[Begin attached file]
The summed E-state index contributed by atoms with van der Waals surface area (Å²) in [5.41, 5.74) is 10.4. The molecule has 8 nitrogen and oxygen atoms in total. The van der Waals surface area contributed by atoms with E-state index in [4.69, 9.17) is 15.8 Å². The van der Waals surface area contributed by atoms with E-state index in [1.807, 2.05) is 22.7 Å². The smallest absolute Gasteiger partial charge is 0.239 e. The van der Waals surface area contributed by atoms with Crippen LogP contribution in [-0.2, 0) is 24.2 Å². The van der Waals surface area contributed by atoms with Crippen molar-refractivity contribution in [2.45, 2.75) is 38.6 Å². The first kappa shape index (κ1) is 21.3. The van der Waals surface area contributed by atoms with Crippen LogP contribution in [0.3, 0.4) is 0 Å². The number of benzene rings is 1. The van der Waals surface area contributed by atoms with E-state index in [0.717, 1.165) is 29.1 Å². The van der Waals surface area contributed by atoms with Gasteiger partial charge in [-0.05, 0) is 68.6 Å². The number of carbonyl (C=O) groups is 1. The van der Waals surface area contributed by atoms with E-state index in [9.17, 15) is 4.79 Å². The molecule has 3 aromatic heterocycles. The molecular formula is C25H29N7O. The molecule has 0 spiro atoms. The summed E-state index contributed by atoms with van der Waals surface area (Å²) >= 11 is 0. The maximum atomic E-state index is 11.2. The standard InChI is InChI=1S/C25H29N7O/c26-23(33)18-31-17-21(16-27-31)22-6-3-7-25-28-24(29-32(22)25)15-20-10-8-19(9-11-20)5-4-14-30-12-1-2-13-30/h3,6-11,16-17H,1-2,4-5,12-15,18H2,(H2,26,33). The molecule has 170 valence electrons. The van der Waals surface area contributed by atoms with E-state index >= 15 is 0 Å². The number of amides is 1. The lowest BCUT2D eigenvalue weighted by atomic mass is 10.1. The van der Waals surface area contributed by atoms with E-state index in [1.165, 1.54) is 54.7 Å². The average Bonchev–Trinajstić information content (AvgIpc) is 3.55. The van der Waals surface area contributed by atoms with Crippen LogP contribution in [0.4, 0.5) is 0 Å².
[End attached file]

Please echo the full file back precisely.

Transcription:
The summed E-state index contributed by atoms with van der Waals surface area (Å²) in [5.41, 5.74) is 10.4. The molecule has 8 nitrogen and oxygen atoms in total. The van der Waals surface area contributed by atoms with E-state index in [4.69, 9.17) is 15.8 Å². The van der Waals surface area contributed by atoms with E-state index in [1.807, 2.05) is 22.7 Å². The smallest absolute Gasteiger partial charge is 0.239 e. The van der Waals surface area contributed by atoms with Crippen LogP contribution in [-0.2, 0) is 24.2 Å². The van der Waals surface area contributed by atoms with Crippen molar-refractivity contribution in [2.45, 2.75) is 38.6 Å². The first kappa shape index (κ1) is 21.3. The van der Waals surface area contributed by atoms with Crippen LogP contribution in [0.3, 0.4) is 0 Å². The number of benzene rings is 1. The van der Waals surface area contributed by atoms with E-state index in [0.717, 1.165) is 29.1 Å². The van der Waals surface area contributed by atoms with Gasteiger partial charge in [-0.05, 0) is 68.6 Å². The number of carbonyl (C=O) groups is 1. The van der Waals surface area contributed by atoms with E-state index in [9.17, 15) is 4.79 Å². The molecule has 3 aromatic heterocycles. The molecular formula is C25H29N7O. The molecule has 0 spiro atoms. The summed E-state index contributed by atoms with van der Waals surface area (Å²) >= 11 is 0. The maximum atomic E-state index is 11.2. The standard InChI is InChI=1S/C25H29N7O/c26-23(33)18-31-17-21(16-27-31)22-6-3-7-25-28-24(29-32(22)25)15-20-10-8-19(9-11-20)5-4-14-30-12-1-2-13-30/h3,6-11,16-17H,1-2,4-5,12-15,18H2,(H2,26,33). The molecule has 170 valence electrons. The van der Waals surface area contributed by atoms with E-state index >= 15 is 0 Å². The number of amides is 1. The lowest BCUT2D eigenvalue weighted by atomic mass is 10.1. The van der Waals surface area contributed by atoms with E-state index in [1.165, 1.54) is 54.7 Å². The average Bonchev–Trinajstić information content (AvgIpc) is 3.55. The van der Waals surface area contributed by atoms with Crippen LogP contribution in [0.4, 0.5) is 0 Å².